Reykjavik: Russia is building impressive infrastructure along its northern coastline and facilitates increased traffic through the Northern Sea Route (NSR).
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"Russia has always wanted to open these waters," says Yuriy Kostin, Deputy Head of the Russian Federal Agency for Maritime and River Transportation. He quickly draws the historical lines and says the first successful eastbound voyage took place in 1932. The NSR administration office opened the same year.
And today, 85 years later, traffic along the NSR is increasing year by year. In 2016, 7.48 million tons of good were transported along the corridor, and this year there are hopes of 10 million tons.
"Two key factors form the basis for this development, namely that the NSR provides a good economic alternative, and the fact that ship-owners are interested in the opportunities in the High North," Kostin says during a session of the Arctic Circle Assembly that focuses on the NSR and what effect it may have on global trade.
Does not believe in fixed routes
Russia sees significant amounts of domestic traffic along the Northern Sea Route, however, fans and sceptics argue over whether global trade routes will move north or not. Challenges line up.
"So yes, the NSR provides a shorter distance, however, at what speed will it be possible to traverse the ice," asks Professor Lawson W. Brigham.
Brigham sees further challenges too:
"What about the season? Some claim that it is possible to sail there 12 months of the year, and that may be so, but how long is the part of the season that is economic viable?"
He does not believe that there will be fixed routes in the area.
Russian demonstration of power
The Russians are now building infrastructure that is nothing but impressive.
Yuriy Kostin shows the port projects that have already been built out, and those that are planned.
"We started constructions in Sabetta in 2012. Back then, it was a desolate village. All goods and equipment there has arrived by boat. Now, five years later, the village has grown into a town of some 30,000 people," he illustrates.
The port is key in the LNG initiatives on the Yamal peninsula, which also has a new airport that opened in 2014.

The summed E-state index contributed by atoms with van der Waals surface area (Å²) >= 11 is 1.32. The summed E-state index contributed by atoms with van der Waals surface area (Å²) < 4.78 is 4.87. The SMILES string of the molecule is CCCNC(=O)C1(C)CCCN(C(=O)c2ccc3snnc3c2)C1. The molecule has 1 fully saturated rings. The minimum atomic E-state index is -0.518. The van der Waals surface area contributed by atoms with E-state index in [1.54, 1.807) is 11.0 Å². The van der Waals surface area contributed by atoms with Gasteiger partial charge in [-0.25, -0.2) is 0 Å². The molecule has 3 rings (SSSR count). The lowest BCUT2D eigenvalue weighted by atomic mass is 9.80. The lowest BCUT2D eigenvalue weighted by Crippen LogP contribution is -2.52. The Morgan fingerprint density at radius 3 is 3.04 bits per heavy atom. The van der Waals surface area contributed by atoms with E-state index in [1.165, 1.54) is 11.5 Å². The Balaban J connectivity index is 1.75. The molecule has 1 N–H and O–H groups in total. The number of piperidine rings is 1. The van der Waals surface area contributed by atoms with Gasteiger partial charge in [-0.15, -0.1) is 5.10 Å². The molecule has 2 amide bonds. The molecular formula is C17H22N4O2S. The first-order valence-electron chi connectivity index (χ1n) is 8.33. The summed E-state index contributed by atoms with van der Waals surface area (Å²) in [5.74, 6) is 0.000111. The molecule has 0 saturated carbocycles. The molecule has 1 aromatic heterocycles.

The next on Kostin’s list is Murmansk Transportation Hub, which according to plans should have a capacity of some 18 million tons of goods, primarily coal and oil. He then followed up by showing the plans for Indiga in the Nenets region, which is to be built with a capacity of 40.4 million tons of coal, oil, LNG, petroleum products. An oil terminal is planned in Cape Tanalau, in relation to the development of the Paivakhskoe and North Paivakhskove fields.
The coal terminal ‘Chayka’ is to be built in Dikson, initiated by a mining company. Its planned capacity is 10 million tons of coal each year. East of Yamal, on the Gydan peninsula, there are plans of constructing an LNG terminal in relation to the development of the Salmanovskoye field, which holds both oil and gas. Planned capacity is 33.5 million tons of LNG each year.
Security is most important
After going through an impressive series of projects, Kostin says that his is just ‘a brief description’ of projects in Russia that related to the NSR. He continues with a thorough overview of what his country is doing when it comes to security and preparedness. In addition to three preparedness centers in Dikson, Tiksi and Perek, he demonstrates impressive icebreaker capacities and vessels designed for use in both search, rescue, oil protection – vessels that also hold icebreaker capacities.
Russia has also started seabed-mapping surveys in the north, which intends to provide a better basis for maps as well as contribute to more secure navigation in the area.
"Security above all," Kostin says, before bringing a message for the ship-owners in his audience:
"You must calculate what will be profitable, and calculate carefully. Because this is the Arctic, and there will always be ice. However, you are welcome to make use of the Northern Sea Route and we will do what we can to facilitate this."